Three Easy Ways to Find Web Development & Design Work

Working as a freelance web designer or developer has its perks: you get to set your own prices, your own hours, you don’t have anyone to answer to between yourself and your client, and that is done as equals and not as a boss to an employee. Not to mention the time and gas you save on commuting by working at home. You can even take your work with you anywhere. It is a dream for many.

But there is still one issue, and that is finding work. Over time, you will likely end up being hired from word of mouth referrals from other clients, and you won’t have to search out jobs very often. But until that day, it can be stressful constantly looking for a project to get you through the month’s bills, especially if you have finished off something without a continued contract in place.

Luckily, there are a number of ways that you can find work fast, sometimes in a competitive way that will ensure the best possible price for you. Three of them are methods you should put in your permanent arsenal, to aid you any time you find yourself needing something that pays.

1. Portfolio Sites

Portfolio sites

When someone is looking for a developer, they will often go somewhere that allows a portfolio to be uploaded for them to peruse. These are a fantastic way to get noticed, as it allows you to put your best work right there for you to see. Links, screenshots, a resume and contact information will be uploaded onto the site, and if they are interested they will contact you. Some even have an on-site escrow service for you to use, to protect yourself when dealing with a new client.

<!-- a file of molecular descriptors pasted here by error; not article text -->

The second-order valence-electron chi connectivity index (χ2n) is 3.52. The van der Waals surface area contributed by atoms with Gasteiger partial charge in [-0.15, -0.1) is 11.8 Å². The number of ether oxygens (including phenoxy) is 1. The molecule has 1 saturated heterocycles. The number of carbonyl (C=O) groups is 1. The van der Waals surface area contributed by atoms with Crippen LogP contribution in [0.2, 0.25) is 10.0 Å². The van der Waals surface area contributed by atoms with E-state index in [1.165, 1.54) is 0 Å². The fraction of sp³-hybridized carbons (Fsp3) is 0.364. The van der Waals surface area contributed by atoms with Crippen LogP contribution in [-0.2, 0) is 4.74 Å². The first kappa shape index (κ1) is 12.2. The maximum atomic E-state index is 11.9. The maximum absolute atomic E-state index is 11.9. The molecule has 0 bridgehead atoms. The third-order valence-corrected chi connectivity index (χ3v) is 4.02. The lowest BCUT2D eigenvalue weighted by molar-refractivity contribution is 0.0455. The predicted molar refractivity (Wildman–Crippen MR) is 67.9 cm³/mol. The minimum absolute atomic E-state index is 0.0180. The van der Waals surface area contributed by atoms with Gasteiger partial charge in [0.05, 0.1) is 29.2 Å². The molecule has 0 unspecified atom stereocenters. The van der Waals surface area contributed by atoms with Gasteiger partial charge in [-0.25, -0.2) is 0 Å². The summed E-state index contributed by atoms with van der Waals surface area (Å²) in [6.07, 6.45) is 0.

A good example of a portfolio site is Sortfolio.

2. Job Boards or Forums

Job Boards or Forums

A popular way of finding positions is through a job board or a specialty forum, where clients will post ads about their needs, and you can contact them to apply. One thing to remember is that these are often not moderated fully, and so taking a position is at your own discretion. However, if you protect yourself by using common sense and asking yourself if an offer is too good to be true, you will usually find trustworthy and well paying project holders needing a site developed.

A good job board is Smashing Jobs, named after Smashing Magazine, the popular developers resource that created the site. Occasionally, web master forums like Digital Point might have other developers who are looking to outsource work.

3. Join a Design Contest

Design contests

Not all competitions for jobs have to be based on a bidding system. Contest sites will allow clients to post projects and take a look out of what different developers have as a plan. The sample that catches their eye wins, and you get both the prize and the chance at a larger contract. Not to mention, other people can see who won in the past, which might give you further work.

Sonia Mansfield is the content editor for PsPrint and editor of PsPrint Design Blog. PsPrint is an online commercial printing company specializing in sticker printing. You can follow PsPrint on Twitter @PsPrint

cc licensed flickr photo shared by UggBoy♥UggGirl

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  • Connie Myres

    I like the idea of putting your work on a portfolio site. If I was looking for a Web designer, that’s one of the first places I’d look.

  • dumazz

    An effective way to attract orders, work is to conduct your own blog with content and promotion wartościwą own works on social networking sites. I just need to hard to be careful what is written, so you do not hurt. Good post. As usual.

  • Butch V.

    Nice Post! Being a recent college graduate in multimedia focusing on website design it is going to take me some extra effort to get noticed in this industry. I already have a portfolio site up but I am doing more to get noticed. Thanks for the pointers!

  • Bridgend Web Design

    Spec work is a curse on the design industry. Advising web designers to participate in exploitative crowdsourcing “contests” like those run by 99designs is damaging to the careers of designers and to the web design profession as a whole. I’d strongly advise you to check out the No!Spec project.

  • very interesting i like it